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Mattox Creek is at the left and Pope’s Creek is right. GeWa is marked with the pin. You can see Potomac Mills at the head of the creek and also note that it sits on Rt 3–the old run of King’s Highway. The section of Lamkin’s map I shared is all happening between GeWa and the place called here Wakefield Corner (a 20c name). That run of Rt 3 between Wakefield Corner and Potomac Mills is what I think Lamkin’s roads are linking to.

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George Washington’s Birthplace on C-SPAN.

George Washington’s Birthplace Map and Art.

We need some background. George Washington’s birthplace is in Westmoreland County, Virginia. It is just off of Route 3 about 40 miles east of Fredericksburg. If you drive out to visit there you can also swing by Stratford Hall a few miles farther east and see one of the most remarkable eighteenth-century Virginia homes. Washington’s Birthplace–some times called Pope’s Creek, other times called by its mid-18c name Wakefield–is owned and run by the National Park Service. The site’s NPS name is GeWa (first two letters of a site’s first two names), and I have gotten pretty used to that name. But GeWa is not an easy site to interpret to visitors. There was not much left of the old Washington homestead above ground by the start of nineteenth century. The location of the home—the Washington birth home—that so many have wanted to find has been a mystery since then. Everything built that is visible today is new–and error riddled. For a deeper background on the colonial history of the site and how the park has reported it, take a look at this Cultural Landscape Inventory. It is a good survey of the land ownership history and some of the challenges. It also embeds some of the assumptions we are now challenging.

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This is Benson Lossing’s etching of the stone Parke Custis left at the site. Lossing never saw the stone. 

In 1815 George Washington Parke Custis and friends placed a commemorative stone where they thought the home had been, but they relied on the memory of others to locate the site. Since then the focus has been on where that stone had been. Even in the 1920s as the nation was getting ready for the Washington birth bicentennial, debate still focused on a chain of memory used to locate the lost stone. Independent evidence—like archaeology—was made to fit with stories and privileged memories rather receive its just due as an authoritative and independent stream of information. The park is now working to correct the confused mix of stories that have held sway for decades, and I am glad to be helping.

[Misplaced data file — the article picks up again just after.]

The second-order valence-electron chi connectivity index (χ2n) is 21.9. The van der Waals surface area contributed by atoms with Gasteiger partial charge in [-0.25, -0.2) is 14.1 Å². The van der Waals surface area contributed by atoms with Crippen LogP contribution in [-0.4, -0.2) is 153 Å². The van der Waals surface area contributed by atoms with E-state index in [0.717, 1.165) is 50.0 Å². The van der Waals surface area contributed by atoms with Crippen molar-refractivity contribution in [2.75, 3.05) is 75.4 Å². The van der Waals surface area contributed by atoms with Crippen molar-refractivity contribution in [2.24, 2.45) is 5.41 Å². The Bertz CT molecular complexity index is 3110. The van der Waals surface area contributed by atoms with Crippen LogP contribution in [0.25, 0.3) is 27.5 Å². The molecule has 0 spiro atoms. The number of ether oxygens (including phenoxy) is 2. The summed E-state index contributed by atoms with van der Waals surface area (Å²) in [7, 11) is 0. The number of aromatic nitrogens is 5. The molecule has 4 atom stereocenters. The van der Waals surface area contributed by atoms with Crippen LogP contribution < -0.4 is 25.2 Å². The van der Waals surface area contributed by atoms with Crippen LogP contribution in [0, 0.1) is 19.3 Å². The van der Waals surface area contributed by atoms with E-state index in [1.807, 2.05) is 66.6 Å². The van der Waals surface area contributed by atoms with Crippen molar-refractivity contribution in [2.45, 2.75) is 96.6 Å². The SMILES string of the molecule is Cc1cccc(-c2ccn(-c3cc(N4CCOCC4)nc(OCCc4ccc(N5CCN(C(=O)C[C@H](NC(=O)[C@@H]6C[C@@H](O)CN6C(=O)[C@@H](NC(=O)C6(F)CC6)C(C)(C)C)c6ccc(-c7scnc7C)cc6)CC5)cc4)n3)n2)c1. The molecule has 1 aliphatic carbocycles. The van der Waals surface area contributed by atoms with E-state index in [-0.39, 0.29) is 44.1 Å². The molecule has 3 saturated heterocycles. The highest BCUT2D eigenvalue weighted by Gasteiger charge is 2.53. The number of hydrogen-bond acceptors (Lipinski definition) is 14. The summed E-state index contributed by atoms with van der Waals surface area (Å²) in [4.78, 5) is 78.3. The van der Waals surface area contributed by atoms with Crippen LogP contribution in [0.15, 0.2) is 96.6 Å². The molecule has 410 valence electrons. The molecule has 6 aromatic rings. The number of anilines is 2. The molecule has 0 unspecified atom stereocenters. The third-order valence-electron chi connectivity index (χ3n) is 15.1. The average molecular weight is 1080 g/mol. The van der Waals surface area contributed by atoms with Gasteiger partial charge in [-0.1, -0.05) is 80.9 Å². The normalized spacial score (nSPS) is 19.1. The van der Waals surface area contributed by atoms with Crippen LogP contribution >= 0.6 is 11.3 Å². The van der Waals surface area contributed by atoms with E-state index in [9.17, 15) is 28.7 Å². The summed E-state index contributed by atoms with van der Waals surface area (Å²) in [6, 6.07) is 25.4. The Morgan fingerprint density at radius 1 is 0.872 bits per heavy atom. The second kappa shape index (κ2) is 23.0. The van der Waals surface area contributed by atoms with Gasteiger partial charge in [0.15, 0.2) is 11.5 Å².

Gewa paintingThis NPS commissioned painting is a fine representation of the fanciful landscape as imagined by the 1920s folks, here painted with newer understandings of outbuildings layered onto it. It is not a bad vision of an 18c Virginia plantation–it’s just that it is composed of made up parts. No such plantation existed here. The painting shows the fanciful 1920s Memorial House Museum as the Washington home. It was not. In fact, there was very little actual research that went into its building. It was a vanity project by an autonomous group of commemorators and the home looks like a cross between Gunston Hall and Twifford which was the home of the main backer’s grandmother.

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This is a Historic American Building Survey photo of Twifford in King George County, Virginia. 

Not only that, but they sat their brick version of Twifford atop the remains of a curious outbuilding—remains which were destroyed in the building process. The rest of landscape is more imagination than anything else. We saw the same thing at Ferry Farm where an iconic set of errors were reinscribed with each new rendering giving new life over and over to old error. Nevertheless, this painting captures what visitors to the site see (more or less) and what rangers work so hard to clarify. It is a difficult task since so much of the available information and art is working against their efforts to share a better understanding. The little white outline on the right has been called Building X. That is the set of brick foundation features—excavated in 1930 and 1936 and which we re examined in 2013. These have been labeled the real Washington birth home, but that is a dubious claim at best. The whole site is a work in progress.

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Returning to the 1897 USGC map shows a bit more of this site from a similar angle. What the map labels as “Monument” is the site of the Memorial House Museum. That straight road that runs away from it now extends all the way down to Rt 3. When this map was drafted though, visitors arrived by steam boat on a Potomac dock at the end of the straight road running to the left past the Granary.